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Respiratory Rate: how its measured and why it matters for your health

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What is it?

Respiratory rate is the rate at which a full breathing cycle occurs, both inhalation and exhalation. While this is something that can be taken over by voluntary control, the majority of respiratory rate is an autonomic process, which occurs as a result of many inputs, including the respiratory center of the brain, which aggregates physiological sensory information throughout the body. These sensory inputs into the respiratory center of the brain include blood CO2, O2, and pH levels, lung stretch receptors, joint and muscle proprioceptors, other peripheral receptors, and additional information from higher brain centers that process emotion, speech, motor pathways, voluntary control, and more

How is it measured?

Respiratory rate can be measured through photoplethysmography (PPG) by measuring the baseline shifts that occur with breathing. The baselines move up and down in an oscillatory pattern, which corresponds to the breath cycle. 

Correlations with health conditions

Since basal respiration rates can be increased under times of increased ventilatory demand, typically requiring increased oxygen uptake or countering the buildup of carbon dioxide, respiratory rate may be a good vital sign to monitor.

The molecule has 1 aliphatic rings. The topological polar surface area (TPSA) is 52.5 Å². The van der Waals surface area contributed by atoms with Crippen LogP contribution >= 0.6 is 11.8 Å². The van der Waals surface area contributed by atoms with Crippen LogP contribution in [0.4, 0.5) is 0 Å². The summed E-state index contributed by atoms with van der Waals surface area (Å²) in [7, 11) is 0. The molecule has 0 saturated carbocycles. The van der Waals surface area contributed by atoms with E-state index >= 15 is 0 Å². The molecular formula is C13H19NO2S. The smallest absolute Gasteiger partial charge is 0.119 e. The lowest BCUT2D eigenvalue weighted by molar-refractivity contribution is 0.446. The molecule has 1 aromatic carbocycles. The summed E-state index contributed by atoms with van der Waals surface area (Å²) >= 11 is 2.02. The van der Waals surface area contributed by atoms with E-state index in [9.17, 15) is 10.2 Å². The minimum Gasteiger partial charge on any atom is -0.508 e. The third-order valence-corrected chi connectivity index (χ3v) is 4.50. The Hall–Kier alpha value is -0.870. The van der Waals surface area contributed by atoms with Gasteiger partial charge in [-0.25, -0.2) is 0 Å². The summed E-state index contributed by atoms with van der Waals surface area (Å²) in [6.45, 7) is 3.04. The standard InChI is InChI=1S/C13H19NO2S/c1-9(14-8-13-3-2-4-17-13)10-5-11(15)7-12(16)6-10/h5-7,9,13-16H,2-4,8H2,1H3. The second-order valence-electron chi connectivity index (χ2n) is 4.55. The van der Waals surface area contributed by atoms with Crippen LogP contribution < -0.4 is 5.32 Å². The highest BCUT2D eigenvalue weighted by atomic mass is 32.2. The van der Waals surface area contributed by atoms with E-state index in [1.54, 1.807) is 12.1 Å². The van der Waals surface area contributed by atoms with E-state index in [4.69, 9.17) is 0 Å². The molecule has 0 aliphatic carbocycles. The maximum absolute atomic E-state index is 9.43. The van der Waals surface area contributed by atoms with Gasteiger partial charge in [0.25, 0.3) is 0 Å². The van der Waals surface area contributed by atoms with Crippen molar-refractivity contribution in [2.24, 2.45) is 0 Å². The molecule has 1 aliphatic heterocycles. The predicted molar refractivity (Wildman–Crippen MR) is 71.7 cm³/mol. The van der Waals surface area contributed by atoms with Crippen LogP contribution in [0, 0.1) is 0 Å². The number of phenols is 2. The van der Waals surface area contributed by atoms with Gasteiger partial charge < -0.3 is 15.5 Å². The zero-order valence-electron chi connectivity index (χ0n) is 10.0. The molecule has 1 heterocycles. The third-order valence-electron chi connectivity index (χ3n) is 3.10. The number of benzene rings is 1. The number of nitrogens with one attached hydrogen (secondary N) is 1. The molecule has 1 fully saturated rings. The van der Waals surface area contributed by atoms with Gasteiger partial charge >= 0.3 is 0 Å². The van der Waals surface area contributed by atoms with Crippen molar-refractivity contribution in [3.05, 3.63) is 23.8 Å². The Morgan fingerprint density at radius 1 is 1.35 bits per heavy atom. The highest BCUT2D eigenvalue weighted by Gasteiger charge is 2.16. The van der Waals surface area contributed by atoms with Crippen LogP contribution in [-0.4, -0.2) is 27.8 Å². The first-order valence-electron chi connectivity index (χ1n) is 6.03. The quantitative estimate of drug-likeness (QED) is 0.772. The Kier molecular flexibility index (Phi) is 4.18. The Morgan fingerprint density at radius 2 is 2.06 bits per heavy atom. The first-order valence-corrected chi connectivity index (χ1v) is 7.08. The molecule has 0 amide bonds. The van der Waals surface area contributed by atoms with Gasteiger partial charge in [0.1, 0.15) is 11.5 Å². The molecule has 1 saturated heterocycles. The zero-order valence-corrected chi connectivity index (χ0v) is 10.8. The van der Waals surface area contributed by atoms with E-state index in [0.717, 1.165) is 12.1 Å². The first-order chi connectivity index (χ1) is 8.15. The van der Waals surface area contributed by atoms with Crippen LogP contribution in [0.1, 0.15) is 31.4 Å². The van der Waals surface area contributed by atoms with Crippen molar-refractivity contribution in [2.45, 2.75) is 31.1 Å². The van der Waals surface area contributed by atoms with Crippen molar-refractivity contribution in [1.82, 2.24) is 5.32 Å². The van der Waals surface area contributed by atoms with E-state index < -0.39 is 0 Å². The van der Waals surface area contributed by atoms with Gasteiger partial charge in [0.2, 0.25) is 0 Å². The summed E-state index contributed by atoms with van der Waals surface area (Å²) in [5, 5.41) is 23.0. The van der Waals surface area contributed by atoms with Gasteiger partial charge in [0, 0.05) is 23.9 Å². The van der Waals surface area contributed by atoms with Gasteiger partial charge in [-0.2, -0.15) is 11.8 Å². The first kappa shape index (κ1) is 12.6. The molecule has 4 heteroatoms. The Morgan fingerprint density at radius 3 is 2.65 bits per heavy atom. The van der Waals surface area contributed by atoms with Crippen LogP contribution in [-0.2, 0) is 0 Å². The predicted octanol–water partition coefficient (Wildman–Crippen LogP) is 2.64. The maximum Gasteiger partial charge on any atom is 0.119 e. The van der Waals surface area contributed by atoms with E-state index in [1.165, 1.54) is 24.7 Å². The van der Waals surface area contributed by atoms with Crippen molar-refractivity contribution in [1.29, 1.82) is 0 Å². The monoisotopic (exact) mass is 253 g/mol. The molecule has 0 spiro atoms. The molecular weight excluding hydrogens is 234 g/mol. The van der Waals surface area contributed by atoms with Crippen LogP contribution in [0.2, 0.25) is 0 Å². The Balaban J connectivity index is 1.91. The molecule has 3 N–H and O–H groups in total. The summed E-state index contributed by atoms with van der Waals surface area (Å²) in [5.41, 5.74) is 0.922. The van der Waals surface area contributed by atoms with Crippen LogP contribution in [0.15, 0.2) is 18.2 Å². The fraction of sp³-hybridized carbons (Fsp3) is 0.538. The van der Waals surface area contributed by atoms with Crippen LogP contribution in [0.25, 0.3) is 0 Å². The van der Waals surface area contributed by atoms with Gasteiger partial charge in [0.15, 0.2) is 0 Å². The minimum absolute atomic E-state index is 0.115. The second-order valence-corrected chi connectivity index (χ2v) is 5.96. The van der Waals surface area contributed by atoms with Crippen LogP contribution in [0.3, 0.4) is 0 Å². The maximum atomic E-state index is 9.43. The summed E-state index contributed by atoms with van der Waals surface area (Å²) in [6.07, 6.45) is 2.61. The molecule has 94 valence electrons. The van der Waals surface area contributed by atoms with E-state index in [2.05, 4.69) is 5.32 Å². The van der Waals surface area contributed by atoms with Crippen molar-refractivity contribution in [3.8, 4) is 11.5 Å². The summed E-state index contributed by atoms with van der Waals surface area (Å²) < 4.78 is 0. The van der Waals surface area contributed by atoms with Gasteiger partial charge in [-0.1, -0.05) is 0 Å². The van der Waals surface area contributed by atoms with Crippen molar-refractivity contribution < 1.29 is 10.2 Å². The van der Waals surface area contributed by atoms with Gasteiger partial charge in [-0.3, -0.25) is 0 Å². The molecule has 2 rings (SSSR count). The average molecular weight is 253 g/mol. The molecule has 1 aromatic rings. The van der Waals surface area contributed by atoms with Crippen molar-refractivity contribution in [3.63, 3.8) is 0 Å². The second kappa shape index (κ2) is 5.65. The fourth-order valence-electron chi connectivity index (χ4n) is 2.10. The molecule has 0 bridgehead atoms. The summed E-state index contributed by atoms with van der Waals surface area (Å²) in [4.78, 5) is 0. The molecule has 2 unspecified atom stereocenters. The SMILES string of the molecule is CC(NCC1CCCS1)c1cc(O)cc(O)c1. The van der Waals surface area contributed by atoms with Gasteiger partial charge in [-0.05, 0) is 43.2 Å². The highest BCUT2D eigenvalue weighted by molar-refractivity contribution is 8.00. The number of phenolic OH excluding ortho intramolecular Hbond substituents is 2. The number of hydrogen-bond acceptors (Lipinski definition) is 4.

The two major drivers of this response are lung complications and sympathetic stress response. Alterations to lung function, such as acute respiratory illnesses (pneumonia, upper respiratory tract infection, etc.), acute bronchoconstriction (such as asthma), and chronic illnesses (COPD, emphysema, pulmonary fibrosis, etc.) all can cause impaired gas exchange at the levels of the lung. This impaired gas exchange leads to acidosis and hypercapnea, both of which increase the respiratory rate through the respiratory control center. Through different mechanisms, sympathetic stress leads to increased respiratory rate, typically viewed as an anticipatory response to stress. 

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Normal values

Breathing rate is individual specific, but can range from 12 to 20 breaths per minute (brpm). Within a particular individual, breathing rate can stay relatively constant across days at basal levels (coefficient of variation ~ 5%). However, certain factors such as respiratory illness, high levels of fatigue, infection, and more can cause respiratory rate to change significantly. 

Tracking Trends

This combination of low variability but high responsiveness allows for respiratory rate to be a good indicator of acute problems. For example, respiratory rate appears to be highly predictive of respiratory infection and responds prior to a typical diagnosis, which makes for an excellent biomarker for risk of respiratory infection.

In general, aside from acute illnesses, respiratory rate should remain relatively stable or trend downwards with increased cardiorespiratory function.


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